Insomnia is a disorder associated with difficulty falling asleep or maintaining sleep or poor sleep quality.
Cognitive-behavioral therapy of insomnia
The advantage of this method is the absence of any negative side effects, non-specificity (possible use in any form of insomnia), and long duration of the positive effect after treatment compared to other treatments.
Cognitive techniques include explaining to the patient the basics of sleep physiology, sleep hygiene in order to correct distorted or inflated expectations about the duration or quality of their sleep.
The most well-known forms of behavioral therapy for insomnia are:
1. Relaxation training (self-training of abdominal breathing training), stimulation control therapy (go to bed only when you feel drowsy, if during 20 minutes in bed in the evening or at night the patient does not fall asleep – get up, do something neutral; when there is a feeling of drowsiness return in bed).
2. Sleep restriction therapy (to limit the time spent in bed during the time during which, according to the patient, he sleeps. Then, if subjectively he begins to feel that at least 85% of this time he really spends in his sleep, give him the opportunity to increase the time spent in bed for 10 minutes every 3 days).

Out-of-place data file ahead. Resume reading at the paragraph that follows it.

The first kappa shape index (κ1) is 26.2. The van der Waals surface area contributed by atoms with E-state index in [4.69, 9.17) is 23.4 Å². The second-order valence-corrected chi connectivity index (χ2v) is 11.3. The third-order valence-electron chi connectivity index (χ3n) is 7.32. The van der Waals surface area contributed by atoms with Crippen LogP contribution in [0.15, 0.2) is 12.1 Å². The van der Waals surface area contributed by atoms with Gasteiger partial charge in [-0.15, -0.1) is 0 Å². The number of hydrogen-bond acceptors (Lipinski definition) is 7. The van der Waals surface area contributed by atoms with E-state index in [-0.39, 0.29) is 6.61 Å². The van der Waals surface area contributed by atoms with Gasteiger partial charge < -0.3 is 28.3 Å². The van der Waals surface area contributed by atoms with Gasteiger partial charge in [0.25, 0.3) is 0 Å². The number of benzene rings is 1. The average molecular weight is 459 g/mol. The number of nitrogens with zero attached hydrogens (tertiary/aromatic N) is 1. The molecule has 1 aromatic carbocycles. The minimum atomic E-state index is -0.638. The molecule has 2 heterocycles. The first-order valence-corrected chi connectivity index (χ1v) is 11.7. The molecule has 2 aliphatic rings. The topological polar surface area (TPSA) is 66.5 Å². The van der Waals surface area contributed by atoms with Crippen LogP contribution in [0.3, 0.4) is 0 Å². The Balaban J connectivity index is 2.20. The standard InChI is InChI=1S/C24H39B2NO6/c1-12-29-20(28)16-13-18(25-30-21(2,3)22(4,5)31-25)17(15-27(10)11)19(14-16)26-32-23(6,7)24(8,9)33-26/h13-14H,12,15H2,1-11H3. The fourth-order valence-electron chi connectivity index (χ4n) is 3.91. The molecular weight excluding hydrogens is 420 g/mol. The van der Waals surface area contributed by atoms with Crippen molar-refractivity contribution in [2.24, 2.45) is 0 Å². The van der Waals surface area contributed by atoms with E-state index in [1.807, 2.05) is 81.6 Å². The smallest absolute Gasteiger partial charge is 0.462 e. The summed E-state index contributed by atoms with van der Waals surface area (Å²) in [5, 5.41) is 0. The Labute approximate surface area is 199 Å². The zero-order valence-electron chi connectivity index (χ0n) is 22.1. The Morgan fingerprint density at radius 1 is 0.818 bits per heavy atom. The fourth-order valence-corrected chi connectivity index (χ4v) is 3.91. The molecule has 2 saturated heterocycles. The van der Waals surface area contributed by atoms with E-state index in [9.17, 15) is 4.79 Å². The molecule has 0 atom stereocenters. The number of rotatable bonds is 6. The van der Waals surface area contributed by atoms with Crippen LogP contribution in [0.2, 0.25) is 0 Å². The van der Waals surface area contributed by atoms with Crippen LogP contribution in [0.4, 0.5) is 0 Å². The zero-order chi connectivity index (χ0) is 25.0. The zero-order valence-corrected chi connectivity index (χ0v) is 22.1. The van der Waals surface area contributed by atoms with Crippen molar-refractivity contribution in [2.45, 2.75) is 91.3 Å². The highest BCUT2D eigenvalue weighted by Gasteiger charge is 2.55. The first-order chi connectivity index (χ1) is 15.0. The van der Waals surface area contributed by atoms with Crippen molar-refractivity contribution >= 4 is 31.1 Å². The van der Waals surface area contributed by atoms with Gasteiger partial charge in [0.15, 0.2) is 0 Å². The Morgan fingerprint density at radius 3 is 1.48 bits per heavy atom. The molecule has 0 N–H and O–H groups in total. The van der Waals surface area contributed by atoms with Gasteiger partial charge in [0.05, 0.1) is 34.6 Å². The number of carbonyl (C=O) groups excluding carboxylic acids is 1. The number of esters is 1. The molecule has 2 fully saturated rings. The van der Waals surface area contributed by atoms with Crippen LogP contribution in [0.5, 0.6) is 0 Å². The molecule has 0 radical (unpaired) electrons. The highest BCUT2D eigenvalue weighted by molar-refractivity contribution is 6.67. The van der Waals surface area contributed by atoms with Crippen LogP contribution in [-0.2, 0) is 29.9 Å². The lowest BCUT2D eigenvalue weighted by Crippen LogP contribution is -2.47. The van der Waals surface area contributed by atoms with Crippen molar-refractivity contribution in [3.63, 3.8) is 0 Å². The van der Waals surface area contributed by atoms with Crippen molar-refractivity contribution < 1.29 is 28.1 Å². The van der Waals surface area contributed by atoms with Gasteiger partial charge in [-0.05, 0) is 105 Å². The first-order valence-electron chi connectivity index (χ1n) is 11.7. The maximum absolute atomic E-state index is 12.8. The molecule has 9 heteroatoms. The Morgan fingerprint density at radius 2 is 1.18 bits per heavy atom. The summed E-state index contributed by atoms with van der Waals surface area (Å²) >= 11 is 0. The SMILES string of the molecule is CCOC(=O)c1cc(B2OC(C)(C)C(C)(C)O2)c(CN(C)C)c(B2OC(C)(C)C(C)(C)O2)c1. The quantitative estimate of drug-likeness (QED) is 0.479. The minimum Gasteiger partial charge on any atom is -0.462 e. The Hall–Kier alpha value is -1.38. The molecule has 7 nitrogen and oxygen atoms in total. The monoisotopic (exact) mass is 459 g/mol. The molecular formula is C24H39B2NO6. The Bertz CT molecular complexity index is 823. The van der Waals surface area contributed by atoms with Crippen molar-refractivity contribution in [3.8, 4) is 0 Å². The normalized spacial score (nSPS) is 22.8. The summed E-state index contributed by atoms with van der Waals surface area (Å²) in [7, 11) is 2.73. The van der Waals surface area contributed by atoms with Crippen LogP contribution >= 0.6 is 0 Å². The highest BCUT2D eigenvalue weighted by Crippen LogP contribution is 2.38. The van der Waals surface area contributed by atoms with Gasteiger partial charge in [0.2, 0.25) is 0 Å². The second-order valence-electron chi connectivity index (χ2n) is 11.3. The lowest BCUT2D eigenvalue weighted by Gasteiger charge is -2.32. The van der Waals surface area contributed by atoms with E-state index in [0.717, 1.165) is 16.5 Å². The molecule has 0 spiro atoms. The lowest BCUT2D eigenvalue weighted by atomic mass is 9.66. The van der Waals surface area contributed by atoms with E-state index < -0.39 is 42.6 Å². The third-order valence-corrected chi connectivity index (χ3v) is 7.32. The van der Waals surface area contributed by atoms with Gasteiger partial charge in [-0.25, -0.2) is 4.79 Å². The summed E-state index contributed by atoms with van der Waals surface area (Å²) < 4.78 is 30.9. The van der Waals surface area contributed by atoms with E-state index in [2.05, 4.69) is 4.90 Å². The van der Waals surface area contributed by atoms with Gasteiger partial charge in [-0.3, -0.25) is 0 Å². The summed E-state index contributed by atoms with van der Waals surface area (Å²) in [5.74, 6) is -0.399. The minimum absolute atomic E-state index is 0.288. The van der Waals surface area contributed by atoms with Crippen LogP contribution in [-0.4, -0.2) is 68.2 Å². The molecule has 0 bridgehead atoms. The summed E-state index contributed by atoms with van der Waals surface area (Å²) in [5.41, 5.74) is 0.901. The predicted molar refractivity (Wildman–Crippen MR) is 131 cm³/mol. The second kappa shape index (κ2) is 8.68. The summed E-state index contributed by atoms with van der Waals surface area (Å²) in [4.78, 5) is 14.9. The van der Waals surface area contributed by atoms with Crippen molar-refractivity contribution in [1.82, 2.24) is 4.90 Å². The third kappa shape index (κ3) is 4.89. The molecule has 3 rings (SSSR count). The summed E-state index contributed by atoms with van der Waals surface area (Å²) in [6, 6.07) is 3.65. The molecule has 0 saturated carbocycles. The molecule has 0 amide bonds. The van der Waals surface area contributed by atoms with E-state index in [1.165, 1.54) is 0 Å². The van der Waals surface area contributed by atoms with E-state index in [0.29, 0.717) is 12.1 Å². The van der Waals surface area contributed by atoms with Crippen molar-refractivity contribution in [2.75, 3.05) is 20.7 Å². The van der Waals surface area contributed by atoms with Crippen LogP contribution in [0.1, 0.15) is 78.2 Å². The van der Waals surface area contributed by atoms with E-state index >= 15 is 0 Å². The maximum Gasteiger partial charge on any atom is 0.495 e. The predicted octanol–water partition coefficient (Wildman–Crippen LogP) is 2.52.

3. Bright light therapy. Patients who sleep long enough, but at an inadequate time of day or night, adjust the rhythm of sleep and wakefulness under the influence of bright light.
4. Observance of sleep hygiene. The main recommendations for maintaining proper sleep hygiene are:
- ensuring comfortable sleep;
- reducing the level of physical and mental activity before bedtime;
- exclusion of stimulants and foods;
- establishing and following a regular routine of getting up and falling asleep (sleep mode);
- use the bed only for sleep.
If the use of non-medicine methods does not help (for several months), sedatives and hypnotics are added to the treatment of insomnia.
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